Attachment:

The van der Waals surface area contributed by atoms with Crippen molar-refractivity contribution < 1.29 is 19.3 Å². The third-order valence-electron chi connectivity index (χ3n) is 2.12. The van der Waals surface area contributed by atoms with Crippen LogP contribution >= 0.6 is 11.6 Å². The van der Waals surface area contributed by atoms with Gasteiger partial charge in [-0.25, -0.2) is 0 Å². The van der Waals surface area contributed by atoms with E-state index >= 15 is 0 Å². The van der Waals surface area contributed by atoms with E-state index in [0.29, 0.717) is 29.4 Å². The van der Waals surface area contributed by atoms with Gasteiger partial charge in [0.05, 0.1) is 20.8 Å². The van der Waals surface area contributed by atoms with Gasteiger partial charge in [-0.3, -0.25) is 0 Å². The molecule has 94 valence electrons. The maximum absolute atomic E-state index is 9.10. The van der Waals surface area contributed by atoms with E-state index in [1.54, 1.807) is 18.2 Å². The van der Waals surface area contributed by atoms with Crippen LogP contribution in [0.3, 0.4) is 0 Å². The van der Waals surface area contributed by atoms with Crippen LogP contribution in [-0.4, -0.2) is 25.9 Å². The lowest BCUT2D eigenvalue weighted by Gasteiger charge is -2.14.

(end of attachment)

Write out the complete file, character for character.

The van der Waals surface area contributed by atoms with Crippen molar-refractivity contribution < 1.29 is 19.3 Å². The third-order valence-electron chi connectivity index (χ3n) is 2.12. The van der Waals surface area contributed by atoms with Crippen LogP contribution >= 0.6 is 11.6 Å². The van der Waals surface area contributed by atoms with Gasteiger partial charge in [-0.25, -0.2) is 0 Å². The van der Waals surface area contributed by atoms with E-state index >= 15 is 0 Å². The van der Waals surface area contributed by atoms with E-state index in [0.29, 0.717) is 29.4 Å². The van der Waals surface area contributed by atoms with Gasteiger partial charge in [0.05, 0.1) is 20.8 Å². The van der Waals surface area contributed by atoms with Gasteiger partial charge in [-0.3, -0.25) is 0 Å². The molecule has 94 valence electrons. The maximum absolute atomic E-state index is 9.10. The van der Waals surface area contributed by atoms with E-state index in [1.54, 1.807) is 18.2 Å². The van der Waals surface area contributed by atoms with Crippen LogP contribution in [0.3, 0.4) is 0 Å². The van der Waals surface area contributed by atoms with Crippen LogP contribution in [-0.4, -0.2) is 25.9 Å². The lowest BCUT2D eigenvalue weighted by Gasteiger charge is -2.14.